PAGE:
Using Ruby with MiOS from Mi Casa Verde

Vera LiteMi Casa Verde. You can read the specifications of the devices for yourself but I like them because they are inexpensive, have low-power requirements, are capable of interfacing with a number of different kind of home automation systems, and most importantly, have a documented JSON/XML API. Coincidentally, they also have a developer special program and lack a ruby gem, so another rainy day project is born!

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Being Classy with HTTParty

I recently has a use for HTTParty in a project that potentially required multiple base_uri references at the same time. Just changing the base_uri isn’t thread-safe so you can’t do that so the most common way around this with HTTParty is to make an instance variable and pass that around to all of the calls to get/post/etc. I find that a little cumbersome so instead I made use of dynamic classes to hide all of that nonsense.

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Cassandra-CQL 1.1.0

It’s been a while since the last release of the cassandra-cql gem, and this version fixes a few long-standing encoding and data-access bugs as well as support for CQL3. The driver now also uses Travis for continuous integration.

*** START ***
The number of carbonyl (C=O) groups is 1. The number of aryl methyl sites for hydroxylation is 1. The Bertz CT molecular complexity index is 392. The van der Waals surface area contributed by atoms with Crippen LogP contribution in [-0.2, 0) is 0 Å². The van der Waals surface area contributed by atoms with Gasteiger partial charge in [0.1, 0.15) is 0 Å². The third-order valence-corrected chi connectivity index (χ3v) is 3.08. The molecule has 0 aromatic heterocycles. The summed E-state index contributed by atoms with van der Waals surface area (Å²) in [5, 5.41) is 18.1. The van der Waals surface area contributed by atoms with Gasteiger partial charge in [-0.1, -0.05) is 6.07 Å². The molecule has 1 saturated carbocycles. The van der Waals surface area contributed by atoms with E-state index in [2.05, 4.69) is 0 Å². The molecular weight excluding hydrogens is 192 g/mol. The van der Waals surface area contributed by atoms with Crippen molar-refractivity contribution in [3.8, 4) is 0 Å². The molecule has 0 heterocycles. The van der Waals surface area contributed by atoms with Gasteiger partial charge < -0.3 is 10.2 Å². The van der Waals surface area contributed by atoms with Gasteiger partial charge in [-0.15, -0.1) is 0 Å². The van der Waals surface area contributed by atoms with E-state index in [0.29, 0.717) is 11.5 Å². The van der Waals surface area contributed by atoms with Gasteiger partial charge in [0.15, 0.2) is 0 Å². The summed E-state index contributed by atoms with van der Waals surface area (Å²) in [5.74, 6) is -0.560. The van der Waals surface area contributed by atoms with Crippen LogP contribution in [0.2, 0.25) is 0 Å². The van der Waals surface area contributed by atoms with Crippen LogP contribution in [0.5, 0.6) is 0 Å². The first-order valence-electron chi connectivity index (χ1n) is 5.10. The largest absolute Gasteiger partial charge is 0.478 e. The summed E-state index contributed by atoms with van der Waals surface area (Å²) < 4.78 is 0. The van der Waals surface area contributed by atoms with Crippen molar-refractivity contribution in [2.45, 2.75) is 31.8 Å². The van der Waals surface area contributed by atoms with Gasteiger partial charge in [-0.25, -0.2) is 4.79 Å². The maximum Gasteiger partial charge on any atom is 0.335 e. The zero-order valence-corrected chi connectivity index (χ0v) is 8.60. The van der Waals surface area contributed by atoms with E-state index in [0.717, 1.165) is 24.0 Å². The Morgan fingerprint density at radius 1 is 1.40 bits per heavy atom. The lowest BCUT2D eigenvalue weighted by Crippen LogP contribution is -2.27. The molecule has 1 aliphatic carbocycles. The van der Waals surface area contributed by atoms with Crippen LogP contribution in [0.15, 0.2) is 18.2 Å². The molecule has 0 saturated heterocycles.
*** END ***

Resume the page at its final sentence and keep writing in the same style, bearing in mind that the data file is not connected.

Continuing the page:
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Nagios check for WooFramework

We just released check_woo, a nagios plugin to monitor the WooThemes WooFramework. It’s a quick way to make sure that the WooFramework piece of a WooTheme’d WordPress installation is up-to-date.

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Ruby for Phidgets

We’re pleased to announce that you can now control Phidgets using Ruby.  Phidgets are low-cost USB building blocks, that make it easy to interact with the real world programmatically.  They provide a wide range of sensors (distance, force, touch, motion, environmental, input, current), motors (servos, steppers, DC motors), RFID readers, displays and other goodies.

We worked with the great team over at Phidgets to add Ruby to their supported languages.  You can check out the Getting Started with Phidgets in Ruby guide, or check out phidgets-ffi on github.

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